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VM profile: Cofrad

Paris-based mannequin supplier Cofrad is distinctive in having a creative director with a sales background. Project and creative director Marc Lacroix joined the family-owned business when it was an agent for international premium-brand mannequin suppliers, offering Bonveri and Rootstein collections in France.

Over time Cofrad began to offer its own bespoke mannequin parts, later purchasing the Patina-V brand in 2007. Manufactured in California, Patina V is an extensive collection which, by changing heads, works well in department store or multi-brand retail spaces.

Cofrad is also the sole European agent for the Pucci brand, manufactured by Ralph Pucci International in New York.

Cofrad also offers a bespoke service and is keen to promote its own expertise. Lacroix says, for example, that mannequins cannot usually adopt extreme poses because that does not help to make garments look appealing. It also increases the difficulty in dressing - which today is often accomplished by sales staff, rather than VM professionals. “The garment always needs to be pinned to look its best, and that needs VM expertise; to steam; to pin,” says Lacroix.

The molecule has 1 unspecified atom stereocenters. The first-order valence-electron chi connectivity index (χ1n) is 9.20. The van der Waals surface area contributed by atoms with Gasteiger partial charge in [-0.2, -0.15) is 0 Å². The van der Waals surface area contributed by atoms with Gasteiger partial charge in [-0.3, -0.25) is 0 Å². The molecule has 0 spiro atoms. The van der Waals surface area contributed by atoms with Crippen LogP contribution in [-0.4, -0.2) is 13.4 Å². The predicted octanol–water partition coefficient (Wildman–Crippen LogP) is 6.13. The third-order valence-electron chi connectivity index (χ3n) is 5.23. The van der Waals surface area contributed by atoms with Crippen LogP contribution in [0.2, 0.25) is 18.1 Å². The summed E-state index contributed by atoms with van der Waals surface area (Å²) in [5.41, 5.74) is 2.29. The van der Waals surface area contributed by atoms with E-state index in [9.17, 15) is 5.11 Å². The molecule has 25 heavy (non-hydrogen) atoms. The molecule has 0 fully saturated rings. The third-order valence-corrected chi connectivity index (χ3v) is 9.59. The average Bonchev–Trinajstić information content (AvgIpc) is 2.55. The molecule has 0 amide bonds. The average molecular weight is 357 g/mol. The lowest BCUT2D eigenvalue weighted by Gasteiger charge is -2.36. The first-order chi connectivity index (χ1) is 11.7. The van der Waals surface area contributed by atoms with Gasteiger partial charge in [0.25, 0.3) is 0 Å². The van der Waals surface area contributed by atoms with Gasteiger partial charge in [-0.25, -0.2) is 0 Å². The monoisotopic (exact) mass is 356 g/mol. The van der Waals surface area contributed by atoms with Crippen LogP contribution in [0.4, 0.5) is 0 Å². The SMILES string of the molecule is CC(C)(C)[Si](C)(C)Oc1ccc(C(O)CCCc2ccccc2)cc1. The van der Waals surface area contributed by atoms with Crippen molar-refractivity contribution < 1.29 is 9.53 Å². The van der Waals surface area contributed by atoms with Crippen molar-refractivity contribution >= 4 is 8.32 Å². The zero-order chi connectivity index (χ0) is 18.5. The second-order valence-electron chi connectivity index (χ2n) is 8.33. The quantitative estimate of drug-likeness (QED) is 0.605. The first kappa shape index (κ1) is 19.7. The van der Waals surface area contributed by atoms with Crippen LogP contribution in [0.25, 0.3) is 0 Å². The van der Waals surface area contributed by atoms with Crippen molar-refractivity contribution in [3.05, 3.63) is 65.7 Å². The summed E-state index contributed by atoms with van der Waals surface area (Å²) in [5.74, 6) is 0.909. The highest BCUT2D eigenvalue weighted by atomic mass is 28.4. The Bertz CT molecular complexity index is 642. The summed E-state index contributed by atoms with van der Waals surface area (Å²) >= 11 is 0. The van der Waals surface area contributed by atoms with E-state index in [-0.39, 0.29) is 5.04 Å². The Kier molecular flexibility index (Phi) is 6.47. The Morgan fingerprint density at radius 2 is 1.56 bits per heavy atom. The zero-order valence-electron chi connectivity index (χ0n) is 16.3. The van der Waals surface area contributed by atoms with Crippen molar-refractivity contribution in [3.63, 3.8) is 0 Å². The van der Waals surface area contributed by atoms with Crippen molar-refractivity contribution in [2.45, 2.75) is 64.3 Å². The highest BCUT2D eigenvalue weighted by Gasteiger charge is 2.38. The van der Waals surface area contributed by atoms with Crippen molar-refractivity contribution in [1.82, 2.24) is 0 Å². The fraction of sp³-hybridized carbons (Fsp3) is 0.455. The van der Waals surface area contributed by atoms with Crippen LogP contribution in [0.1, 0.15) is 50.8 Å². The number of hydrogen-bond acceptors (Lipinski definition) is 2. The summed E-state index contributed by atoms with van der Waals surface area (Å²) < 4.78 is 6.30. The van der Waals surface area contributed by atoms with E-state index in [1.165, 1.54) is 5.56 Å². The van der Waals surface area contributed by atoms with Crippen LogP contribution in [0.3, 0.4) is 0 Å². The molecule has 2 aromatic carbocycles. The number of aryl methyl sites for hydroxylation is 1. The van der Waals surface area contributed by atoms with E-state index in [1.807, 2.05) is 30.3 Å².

Cofrad offers a realistic representation of the relaxed poses in which we all stand today. This perception lends the mannequins a lifelike feel, which enhances merchandise. In the company’s showroom they are shown in navy blue - a colour unlikely to be used in a retail situation, but one which accentuates the form, especially given the finish: a slight sheen which does not call attention to itself. “We are here to support the fashion,” says Lacroix.

Unlike ‘Action Man’ figures, Cofrad’s mannequins, like the one on the left here, appear to be caught casually in mid-stride. “You don’t see the mannequin: the mannequin is invisible. The mannequins are there to support the fashion, and not the opposite,” says Lacroix.

Cofrad offers two to three collections a year. Their creation is a six-month process and the company is cautious in the volumes it produces. Lacroix speaks of the distortion that occurs when mannequin moulds are reused beyond their life-span, and how they become distorted, frequently producing legs that become unattractively thicker. He says Cofrad uses glass-fibre because the production volumes can be smaller, although polystyrene can be more robust. “It looks simple, easy, but it’s not,” he says.

“We do not make soldiers in a window, with ironed sleeves. We are not like that. The mannequin is there to reflect the human being,” says Lacroix.